In 2006, Belarus was a landlocked Eastern European nation located between Russia and Poland. It had a population of just over 10 million people and was ruled by President Alexander Lukashenko. The economy of Belarus had been heavily reliant on the export of oil and other natural resources, but the government was attempting to diversify the economy in order to attract foreign investment. According to constructmaterials, there were efforts being made to improve healthcare, education and poverty reduction. Healthcare access was still limited for many people due to lack of resources and infrastructure; while education had improved significantly over the years, it was still limited for many citizens due to poverty and lack of resources. Additionally, security threats from organized crime groups were a pressing issue in 2006 and there were increasing concerns about human rights violations throughout the country. Nevertheless, citizens of Belarus were hopeful that their country could continue to make progress towards a better future for its citizens.
Belarus. Before the March presidential election, President Aljaksandr Lukashenka’s regime showed that no opposition was tolerated. Regime critics Michail Statkevich and Pavel Sevjarynets were both sentenced to three years in prison for participating in a previous demonstration against Lukashenka’s plans to extend his presidency for another term. One of the opposition’s presidential candidates, Aljaksandr Kozulin, was temporarily arrested. The regime hampered the opposition’s attempt to run an election campaign via mass media, including a special issue seized by the only opposition newspaper, Narodnaja volja, printed abroad. The election was won as expected by Aljaksandr Lukashenka, who according to the official figures received 82.6% of the vote. The opposition’s main candidate Aljaksandr Milinkevitj was said to have received only 6%. The turnout was reported to be close to 90%. The opposition accused the regime of electoral fraud, and according to the OSCE election observers, the election had not been free and fair. The campaign in the mass media was described as one-sided in favor of Lukashenka, and harassment and arrests were reported by opposition opposition workers. The election results immediately triggered protests in Minsk. On Election Day, thousands of people gathered at the October Square for the biggest demonstration to date under Lukashenka’s power holdings. Milinkevich called for further meetings, and judges began talking about parallels to the “Roses revolution” in Georgia and the orange revolution in Ukraine. Youths pitched tent camps in the square, and after a few days, the riot police cleared the area and arrested about 150 people. According to a human rights organization, a total of over 600 people had been arrested before and after the election. Among the arrested were several leading opposition politicians, such as Kozulin. He was sentenced to five and a half years in prison accused of being behind the demonstrations. According to CountryAAH, major public holidays in Belarus include Independence Day (July 3) and New Year (January 1). Milinkevich was later arrested in the spring and received 15 days in prison. Many opposition activists were sentenced to similar short prison sentences. Demonstrating students were also penalized for being deprived of their places of study.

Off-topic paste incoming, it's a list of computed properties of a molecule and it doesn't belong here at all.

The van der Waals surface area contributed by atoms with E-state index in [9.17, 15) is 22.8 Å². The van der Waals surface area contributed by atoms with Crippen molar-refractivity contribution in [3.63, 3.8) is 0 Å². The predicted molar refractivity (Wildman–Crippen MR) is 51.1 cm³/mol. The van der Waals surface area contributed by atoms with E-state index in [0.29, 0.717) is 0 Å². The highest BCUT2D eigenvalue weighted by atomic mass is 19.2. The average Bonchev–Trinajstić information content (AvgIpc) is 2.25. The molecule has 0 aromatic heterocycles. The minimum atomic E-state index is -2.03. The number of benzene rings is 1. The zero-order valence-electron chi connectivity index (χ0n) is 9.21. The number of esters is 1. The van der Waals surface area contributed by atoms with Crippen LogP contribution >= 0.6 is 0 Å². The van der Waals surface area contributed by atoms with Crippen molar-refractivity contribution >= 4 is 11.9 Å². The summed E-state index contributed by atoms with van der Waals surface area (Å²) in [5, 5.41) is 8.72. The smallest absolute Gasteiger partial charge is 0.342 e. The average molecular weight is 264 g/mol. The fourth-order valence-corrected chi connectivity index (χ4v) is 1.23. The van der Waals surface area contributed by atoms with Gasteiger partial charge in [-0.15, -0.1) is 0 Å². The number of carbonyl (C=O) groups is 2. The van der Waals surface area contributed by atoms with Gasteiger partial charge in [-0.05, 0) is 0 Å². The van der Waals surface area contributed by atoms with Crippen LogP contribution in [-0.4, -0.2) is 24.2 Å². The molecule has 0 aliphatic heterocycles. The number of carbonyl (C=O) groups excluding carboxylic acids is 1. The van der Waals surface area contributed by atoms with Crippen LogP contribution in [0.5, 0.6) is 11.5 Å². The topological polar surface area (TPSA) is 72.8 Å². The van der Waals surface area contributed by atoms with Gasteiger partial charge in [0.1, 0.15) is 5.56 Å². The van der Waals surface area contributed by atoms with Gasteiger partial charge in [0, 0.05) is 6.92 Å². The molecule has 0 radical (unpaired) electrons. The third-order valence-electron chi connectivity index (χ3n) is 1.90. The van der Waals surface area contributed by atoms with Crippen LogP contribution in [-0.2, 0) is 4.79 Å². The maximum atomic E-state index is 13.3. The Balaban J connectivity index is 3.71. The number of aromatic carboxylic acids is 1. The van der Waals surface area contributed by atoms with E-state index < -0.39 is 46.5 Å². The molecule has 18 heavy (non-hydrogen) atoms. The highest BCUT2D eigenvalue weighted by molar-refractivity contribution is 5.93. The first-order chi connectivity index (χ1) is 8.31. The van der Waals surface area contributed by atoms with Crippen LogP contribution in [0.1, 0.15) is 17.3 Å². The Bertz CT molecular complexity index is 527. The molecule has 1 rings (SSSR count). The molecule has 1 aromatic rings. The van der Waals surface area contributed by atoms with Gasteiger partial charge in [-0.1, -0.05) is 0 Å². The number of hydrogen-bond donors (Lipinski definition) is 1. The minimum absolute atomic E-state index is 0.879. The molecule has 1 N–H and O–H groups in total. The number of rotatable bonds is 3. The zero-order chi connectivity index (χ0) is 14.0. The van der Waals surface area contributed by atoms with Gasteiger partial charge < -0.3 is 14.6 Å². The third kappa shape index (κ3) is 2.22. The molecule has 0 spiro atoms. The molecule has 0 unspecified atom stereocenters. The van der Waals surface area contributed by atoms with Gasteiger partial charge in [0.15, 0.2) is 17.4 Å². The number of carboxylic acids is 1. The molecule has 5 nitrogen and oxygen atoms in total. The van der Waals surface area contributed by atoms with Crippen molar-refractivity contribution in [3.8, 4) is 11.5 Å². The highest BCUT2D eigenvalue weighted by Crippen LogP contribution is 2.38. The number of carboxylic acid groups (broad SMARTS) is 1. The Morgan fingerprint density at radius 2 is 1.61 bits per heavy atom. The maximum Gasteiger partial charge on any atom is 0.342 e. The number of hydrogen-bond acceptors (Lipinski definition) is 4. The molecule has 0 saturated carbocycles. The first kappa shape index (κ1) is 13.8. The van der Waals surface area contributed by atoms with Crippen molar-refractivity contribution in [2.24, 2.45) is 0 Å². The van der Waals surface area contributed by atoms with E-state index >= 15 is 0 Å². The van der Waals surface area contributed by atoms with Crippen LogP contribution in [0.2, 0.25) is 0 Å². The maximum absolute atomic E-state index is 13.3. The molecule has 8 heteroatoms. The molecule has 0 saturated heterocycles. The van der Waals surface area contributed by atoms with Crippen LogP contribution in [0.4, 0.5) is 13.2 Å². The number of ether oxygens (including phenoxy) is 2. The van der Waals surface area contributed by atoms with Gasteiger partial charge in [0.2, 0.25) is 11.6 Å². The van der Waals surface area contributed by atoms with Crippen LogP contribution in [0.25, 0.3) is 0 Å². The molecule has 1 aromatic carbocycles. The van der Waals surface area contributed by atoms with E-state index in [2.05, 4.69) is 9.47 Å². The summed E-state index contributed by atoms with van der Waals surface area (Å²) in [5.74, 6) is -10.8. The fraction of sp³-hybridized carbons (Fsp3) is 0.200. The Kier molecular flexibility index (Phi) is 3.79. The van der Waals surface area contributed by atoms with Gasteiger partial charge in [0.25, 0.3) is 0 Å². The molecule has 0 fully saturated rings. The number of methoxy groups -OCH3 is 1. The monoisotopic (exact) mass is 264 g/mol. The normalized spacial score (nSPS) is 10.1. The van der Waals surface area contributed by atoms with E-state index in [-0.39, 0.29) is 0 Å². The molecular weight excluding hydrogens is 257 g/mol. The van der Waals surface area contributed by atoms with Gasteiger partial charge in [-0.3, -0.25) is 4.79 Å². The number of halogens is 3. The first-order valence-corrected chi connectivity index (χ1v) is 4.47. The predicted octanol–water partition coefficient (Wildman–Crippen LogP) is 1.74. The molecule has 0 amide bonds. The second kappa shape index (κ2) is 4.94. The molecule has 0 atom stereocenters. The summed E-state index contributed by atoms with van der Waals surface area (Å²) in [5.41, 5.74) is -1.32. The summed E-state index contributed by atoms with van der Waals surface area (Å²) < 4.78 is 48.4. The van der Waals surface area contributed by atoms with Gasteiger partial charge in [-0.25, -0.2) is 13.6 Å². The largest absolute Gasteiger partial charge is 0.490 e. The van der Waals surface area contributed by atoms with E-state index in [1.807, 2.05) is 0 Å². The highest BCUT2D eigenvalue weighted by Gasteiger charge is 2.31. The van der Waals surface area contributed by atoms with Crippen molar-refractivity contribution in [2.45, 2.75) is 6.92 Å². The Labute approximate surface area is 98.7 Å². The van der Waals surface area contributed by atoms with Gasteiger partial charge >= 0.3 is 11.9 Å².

After the election, the EU decided on increased sanctions against the Belarusian regime. President Lukashenka and some thirty leading politicians, lawyers and officials in the Election Commission were hit by the same entry ban that previously prevailed for some Belarusian politicians. The US also decided to increase political and economic sanctions against the Belarusian regime.
During the year Belarus’s previously good relationship with Russia deteriorated. Assessors believed that the Kremlin tired of supporting Lukashenka’s regime. Russian Gazprom tried to take control of the Belarussian gas pipelines, and when it failed, Gazprom demanded a fourfold price for the gas. At the end of the year, the conflict intensified. During the threat of canceled deliveries, Belarus on New Year’s Eve agreed to an increase from 47 to 100 US dollars per m 3 gas. In addition, Gazprom gained control of a large part of the Belarussian pipeline network, which allows part of Russian exports to the EU countries, where more gas is paid for.